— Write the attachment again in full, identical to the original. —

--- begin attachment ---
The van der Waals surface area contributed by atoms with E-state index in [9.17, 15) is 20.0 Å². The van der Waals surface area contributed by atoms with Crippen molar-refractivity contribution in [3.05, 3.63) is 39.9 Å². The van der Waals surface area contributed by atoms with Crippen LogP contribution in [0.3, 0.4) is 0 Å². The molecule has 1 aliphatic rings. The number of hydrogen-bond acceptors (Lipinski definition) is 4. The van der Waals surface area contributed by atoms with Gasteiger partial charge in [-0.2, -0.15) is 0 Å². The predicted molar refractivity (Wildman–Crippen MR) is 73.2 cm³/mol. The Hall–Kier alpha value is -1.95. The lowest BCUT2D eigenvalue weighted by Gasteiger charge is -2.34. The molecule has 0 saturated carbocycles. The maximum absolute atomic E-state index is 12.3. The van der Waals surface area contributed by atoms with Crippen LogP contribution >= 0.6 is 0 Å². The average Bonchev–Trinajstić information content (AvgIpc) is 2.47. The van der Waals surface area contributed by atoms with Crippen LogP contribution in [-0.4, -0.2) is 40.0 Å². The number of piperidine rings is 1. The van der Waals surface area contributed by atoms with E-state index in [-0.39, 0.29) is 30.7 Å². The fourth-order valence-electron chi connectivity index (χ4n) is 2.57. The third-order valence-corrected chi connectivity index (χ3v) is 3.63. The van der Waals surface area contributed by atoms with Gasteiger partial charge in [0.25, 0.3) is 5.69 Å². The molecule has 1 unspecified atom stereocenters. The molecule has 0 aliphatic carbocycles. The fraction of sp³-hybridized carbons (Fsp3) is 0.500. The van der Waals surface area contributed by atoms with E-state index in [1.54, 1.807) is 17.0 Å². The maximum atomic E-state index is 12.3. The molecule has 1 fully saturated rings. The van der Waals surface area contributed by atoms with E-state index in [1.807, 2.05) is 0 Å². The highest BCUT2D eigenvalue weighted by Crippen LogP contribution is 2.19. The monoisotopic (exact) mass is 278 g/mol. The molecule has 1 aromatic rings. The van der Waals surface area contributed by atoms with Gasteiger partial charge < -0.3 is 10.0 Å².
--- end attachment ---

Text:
The van der Waals surface area contributed by atoms with E-state index in [9.17, 15) is 20.0 Å². The van der Waals surface area contributed by atoms with Crippen molar-refractivity contribution in [3.05, 3.63) is 39.9 Å². The van der Waals surface area contributed by atoms with Crippen LogP contribution in [0.3, 0.4) is 0 Å². The molecule has 1 aliphatic rings. The number of hydrogen-bond acceptors (Lipinski definition) is 4. The van der Waals surface area contributed by atoms with Gasteiger partial charge in [-0.2, -0.15) is 0 Å². The predicted molar refractivity (Wildman–Crippen MR) is 73.2 cm³/mol. The Hall–Kier alpha value is -1.95. The lowest BCUT2D eigenvalue weighted by Gasteiger charge is -2.34. The molecule has 0 saturated carbocycles. The maximum absolute atomic E-state index is 12.3. The van der Waals surface area contributed by atoms with Crippen LogP contribution >= 0.6 is 0 Å². The average Bonchev–Trinajstić information content (AvgIpc) is 2.47. The van der Waals surface area contributed by atoms with Crippen LogP contribution in [-0.4, -0.2) is 40.0 Å². The number of piperidine rings is 1. The van der Waals surface area contributed by atoms with E-state index in [-0.39, 0.29) is 30.7 Å². The fourth-order valence-electron chi connectivity index (χ4n) is 2.57. The third-order valence-corrected chi connectivity index (χ3v) is 3.63. The van der Waals surface area contributed by atoms with Gasteiger partial charge in [0.25, 0.3) is 5.69 Å². The molecule has 1 unspecified atom stereocenters. The molecule has 0 aliphatic carbocycles. The fraction of sp³-hybridized carbons (Fsp3) is 0.500. The van der Waals surface area contributed by atoms with E-state index in [1.54, 1.807) is 17.0 Å². The maximum atomic E-state index is 12.3. The molecule has 1 fully saturated rings. The van der Waals surface area contributed by atoms with E-state index in [1.807, 2.05) is 0 Å². The highest BCUT2D eigenvalue weighted by Crippen LogP contribution is 2.19. The monoisotopic (exact) mass is 278 g/mol. The molecule has 1 aromatic rings. The van der Waals surface area contributed by atoms with Gasteiger partial charge < -0.3 is 10.0 Å².